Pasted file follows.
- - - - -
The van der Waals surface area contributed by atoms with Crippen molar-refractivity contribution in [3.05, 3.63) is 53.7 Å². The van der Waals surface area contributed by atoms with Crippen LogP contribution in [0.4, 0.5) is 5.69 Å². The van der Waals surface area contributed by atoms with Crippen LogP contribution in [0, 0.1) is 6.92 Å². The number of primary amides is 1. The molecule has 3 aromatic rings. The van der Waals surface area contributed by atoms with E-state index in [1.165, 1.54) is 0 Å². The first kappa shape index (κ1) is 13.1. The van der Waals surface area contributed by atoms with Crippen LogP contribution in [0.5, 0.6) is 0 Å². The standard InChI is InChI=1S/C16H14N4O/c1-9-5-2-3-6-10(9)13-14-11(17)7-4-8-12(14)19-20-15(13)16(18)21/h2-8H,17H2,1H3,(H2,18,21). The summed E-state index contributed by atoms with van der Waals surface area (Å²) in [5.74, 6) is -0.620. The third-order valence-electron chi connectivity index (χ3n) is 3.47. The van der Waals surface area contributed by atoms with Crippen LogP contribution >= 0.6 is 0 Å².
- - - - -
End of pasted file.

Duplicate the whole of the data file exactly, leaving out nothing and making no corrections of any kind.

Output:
The van der Waals surface area contributed by atoms with Crippen molar-refractivity contribution in [3.05, 3.63) is 53.7 Å². The van der Waals surface area contributed by atoms with Crippen LogP contribution in [0.4, 0.5) is 5.69 Å². The van der Waals surface area contributed by atoms with Crippen LogP contribution in [0, 0.1) is 6.92 Å². The number of primary amides is 1. The molecule has 3 aromatic rings. The van der Waals surface area contributed by atoms with E-state index in [1.165, 1.54) is 0 Å². The first kappa shape index (κ1) is 13.1. The van der Waals surface area contributed by atoms with Crippen LogP contribution in [0.5, 0.6) is 0 Å². The standard InChI is InChI=1S/C16H14N4O/c1-9-5-2-3-6-10(9)13-14-11(17)7-4-8-12(14)19-20-15(13)16(18)21/h2-8H,17H2,1H3,(H2,18,21). The summed E-state index contributed by atoms with van der Waals surface area (Å²) in [5.74, 6) is -0.620. The third-order valence-electron chi connectivity index (χ3n) is 3.47. The van der Waals surface area contributed by atoms with Crippen LogP contribution >= 0.6 is 0 Å².